The Juneau Empire is bringing back its weekly Outdoors section after a yearlong hiatus, part of our effort to regrow the newspaper after a long, difficult period of cutbacks. Most of this growth has been hard - it means more hours in the cubical for me, more stress for my design team and more work in general. But the good thing about our new section is it gives me an excuse to write a weekly trails column, something I have always wanted to do. Juneau is surrounded by great trails, and information about them is limited (meaning there's not much on the Internet.) But I could write about a different one every week for a year, and not run out of places to write about.
Klas and I headed up Mount Jumbo today to do a little recon for my first column. Actually, he just wanted to get one more climb in before the Klondike Road Relay, and I didn't actually need to do any recon because I was just up there on Sunday. But when a friend suggests a fun outing, I'm not inclined to say no. Even when the weather is terrible, as it it was today - windy, rainy and mostly fogged in.
I always have a hard time making the transition from summer to fall in terms of clothing. This is the time of year that I keep dressing for summer and pay for it when I reach wind-blasted ridges, where air temperatures are in the 40s, soaking wet. I always come down with my worst bouts of hypothermia in the fall. Then I wise up and winter becomes quite the cozy season. But I finished up my first column, still unedited, and thought I'd stick it up on the Internet for Google to crawl, and maybe inspire someone else in Juneau to trek up this cold, cloudy peak.
Jumbo-vision: Standing on the top of Douglas Island
By Jill Homer
Do you hear that pitter-patter on your roof, the slow drip on the sidewalk? That’s the sound of autumn. It’s here.
Yes, I hate to be the one to deliver the bad news, but summer is over. And it won’t be long now — just weeks, perhaps even days — before the first termination dust coats Juneau’s skyline. After that, the mountains become significantly less accessible, so now is the time to bag those peaks you didn’t have a chance to summit when summer was hot and spectacular and you spent your days lounging in your swim suit on Sandy Beach.
I can already hear the skepticism: “Mountains? Hiking? Really?” So let me point out another obvious fact: You live in Juneau, perhaps one of the best places in the United States to be a hiker. “Discover Southeast Alaska With Pack and Paddle,” an obscure guidebook published in 1974, proclaimed Juneau “one of the few places where the casual hiker can gain entry into the mountaineer’s mystical world without the climber’s skills and trappings, and may better understand the mountaineer’s love of high places and his urge to journey into otherwise unreachable wilderness.”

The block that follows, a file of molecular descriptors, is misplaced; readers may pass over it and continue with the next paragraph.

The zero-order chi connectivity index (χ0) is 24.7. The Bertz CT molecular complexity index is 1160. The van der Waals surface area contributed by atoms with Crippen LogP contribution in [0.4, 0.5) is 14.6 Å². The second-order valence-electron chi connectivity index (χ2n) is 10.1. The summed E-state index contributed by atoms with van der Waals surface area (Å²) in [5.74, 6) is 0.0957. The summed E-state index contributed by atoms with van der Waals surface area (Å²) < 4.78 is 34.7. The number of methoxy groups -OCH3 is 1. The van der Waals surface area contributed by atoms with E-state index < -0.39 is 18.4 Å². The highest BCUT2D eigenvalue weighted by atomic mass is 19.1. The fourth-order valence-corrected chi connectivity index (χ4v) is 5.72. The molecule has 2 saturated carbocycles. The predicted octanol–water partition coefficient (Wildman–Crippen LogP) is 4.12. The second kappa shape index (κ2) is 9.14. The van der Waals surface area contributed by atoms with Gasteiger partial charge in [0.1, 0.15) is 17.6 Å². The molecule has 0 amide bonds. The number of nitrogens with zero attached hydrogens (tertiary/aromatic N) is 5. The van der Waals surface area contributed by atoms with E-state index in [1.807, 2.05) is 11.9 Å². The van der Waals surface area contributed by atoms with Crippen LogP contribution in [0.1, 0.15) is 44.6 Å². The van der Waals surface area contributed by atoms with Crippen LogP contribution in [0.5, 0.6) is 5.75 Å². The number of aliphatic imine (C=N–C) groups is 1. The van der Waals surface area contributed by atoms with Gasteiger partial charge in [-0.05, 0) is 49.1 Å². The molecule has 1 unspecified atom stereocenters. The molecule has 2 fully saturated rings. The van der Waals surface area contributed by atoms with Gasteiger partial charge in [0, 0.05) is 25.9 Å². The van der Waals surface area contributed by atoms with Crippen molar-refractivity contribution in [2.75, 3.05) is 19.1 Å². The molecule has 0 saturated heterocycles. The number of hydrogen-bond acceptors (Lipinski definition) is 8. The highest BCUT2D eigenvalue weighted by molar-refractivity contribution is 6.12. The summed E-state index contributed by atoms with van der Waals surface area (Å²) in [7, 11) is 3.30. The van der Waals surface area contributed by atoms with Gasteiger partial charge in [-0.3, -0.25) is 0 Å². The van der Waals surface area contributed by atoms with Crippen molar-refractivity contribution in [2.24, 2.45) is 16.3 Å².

If you have time to bag only one peak this season, I strongly recommend Mount Jumbo (also known as Mount Bradley) on Douglas Island. All of Juneau’s prominent peaks are stunning, but Mount Jumbo has the added benefits of being readily accessible, a shorter hike than most, with a well-established trail that crosses a range of scenic landscapes including rain forest, muskeg and colorful, autumn-hued alpine.
The trailhead is located on Fifth Street in Douglas. The first mile is a moderately easy jaunt through the rain forest on a fairly wide trail, followed by a walk across muskeg on single-plank boardwalk (Beware: It’s very slippery when wet, and almost always wet.) After leaving the muskeg, the route climbs steeply up an eroded, root-clogged trail. I have heard it compared to “walking up a ladder,” or “an endless Stairmaster.” The roots do provide nice steps and handholds, which help limit sliding as hikers gain a gut-busting 2,500 feet of elevation in the next mile and a half.
The trail leaves the woods about a half mile from the summit. From here, views of downtown Juneau become apparent, and on clear days, the numerous peaks that dot the Juneau Icefield also pop into view. The trail crosses a saddle and continues climbing up a steep, rocky drainage. Look for piles of rocks, or cairns, as the route isn’t always apparent. The final pitch is a scramble to a false summit, followed by a short drop and climb to the summit, 3,337 feet above sea level.
Rewarding the effort are spectacular views of Admiralty Island and Stephen’s Passage, downtown Juneau, Gastineau Channel and the Mount Roberts ridge. Perched high on the narrow spine of Douglas Island, Mount Jumbo offers what is perhaps the best 360-degree panorama in town.
The trail can be slippery when muddy, and clouds can choke out the views, so it is best not to attempt to climb Mount Jumbo in the rain. Budget at least three hours for the five-mile hike if you are feeling ambitious, and closer to six if you’d like to take your time (that is, take breaks.) This time of year, plan for cool temperatures and sub-freezing windchills, and carry rain gear. There is no snow on the ground, but wet vegetation can be slippery, so trekking poles also are a good thing to have.
But whatever you do, don’t wait. Winter is coming.
Distance: About five miles round trip.
Elevation gain: About 3,300 feet
Time: Three to six hours
Getting there: The trailhead is located off Fifth Street in Douglas. To get there, go straight on St. Anns Avenue and take a right on Summers Street, then a left on Fifth Street. The trailhead is sandwiched between two houses on the right side of the street.
For more information: Visit www.juneautrails.org.